Once the metal was all cleaned up on the Stanley #7, it was time to address the problem of using the durn thing. I suppose you could try to use it Krenov style, without any sort of appurtenance to grip, but that seems a little silly in this case. A nice set of the original rosewood furniture from eBay would probably be in the $60 range, plus shipping. Too bad I don’t know anyone who could just make me a set…
I chose cherry for this particular plane, but you could use almost anything. Printable templates for plane totes can be found here. Of course, you could also make a pattern…
The real trick to this is to orient your grain correctly. This is kind of an awkward shape to work with. If you orient the grain to run along the short bit at the top end, you end up with short grain in the thin bit at the bottom. The answer is to split the difference so that it doesn’t run completely along either the top or bottom, but to make a good compromise (where neither is really happy). The printable templates above will guide you in your grain orientation.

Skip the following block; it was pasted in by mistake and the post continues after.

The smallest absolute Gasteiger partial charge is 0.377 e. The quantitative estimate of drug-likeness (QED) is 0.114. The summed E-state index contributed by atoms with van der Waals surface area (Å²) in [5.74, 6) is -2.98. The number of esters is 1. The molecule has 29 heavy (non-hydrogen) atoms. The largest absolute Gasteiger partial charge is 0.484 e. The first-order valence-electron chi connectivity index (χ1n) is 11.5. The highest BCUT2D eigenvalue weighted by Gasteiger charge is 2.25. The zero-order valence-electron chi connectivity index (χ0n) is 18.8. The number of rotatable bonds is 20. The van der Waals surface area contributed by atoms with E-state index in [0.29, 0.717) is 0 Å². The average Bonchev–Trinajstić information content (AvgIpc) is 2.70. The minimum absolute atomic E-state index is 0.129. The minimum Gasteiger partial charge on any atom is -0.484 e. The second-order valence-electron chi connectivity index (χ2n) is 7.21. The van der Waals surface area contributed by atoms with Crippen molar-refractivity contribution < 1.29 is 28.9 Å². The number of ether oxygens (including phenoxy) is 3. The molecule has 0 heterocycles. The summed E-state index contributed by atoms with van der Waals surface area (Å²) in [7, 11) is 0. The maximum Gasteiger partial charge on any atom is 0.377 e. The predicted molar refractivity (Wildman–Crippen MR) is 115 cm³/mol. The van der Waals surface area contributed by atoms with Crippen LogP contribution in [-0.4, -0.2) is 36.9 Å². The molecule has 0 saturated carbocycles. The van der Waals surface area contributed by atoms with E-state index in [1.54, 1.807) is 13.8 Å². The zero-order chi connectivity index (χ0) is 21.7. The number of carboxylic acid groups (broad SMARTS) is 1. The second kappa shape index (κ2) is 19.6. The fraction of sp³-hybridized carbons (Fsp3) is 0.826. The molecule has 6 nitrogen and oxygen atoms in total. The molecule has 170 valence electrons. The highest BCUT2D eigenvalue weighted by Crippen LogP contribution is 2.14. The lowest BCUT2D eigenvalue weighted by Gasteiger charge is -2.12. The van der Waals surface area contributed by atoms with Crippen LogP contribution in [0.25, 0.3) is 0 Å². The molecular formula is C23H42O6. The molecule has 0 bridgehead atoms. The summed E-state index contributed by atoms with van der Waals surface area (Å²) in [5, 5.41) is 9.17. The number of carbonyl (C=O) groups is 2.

Drill and counterbore the holes for your threaded rod before you start shaping anything. It’s easier to align everything that way.
Then saw out the square-edged shape.
Finally, fair your curves with a rasp. I sand to 400 grit, whiskering between grits. A coat of oil is all this will need to be ready for service.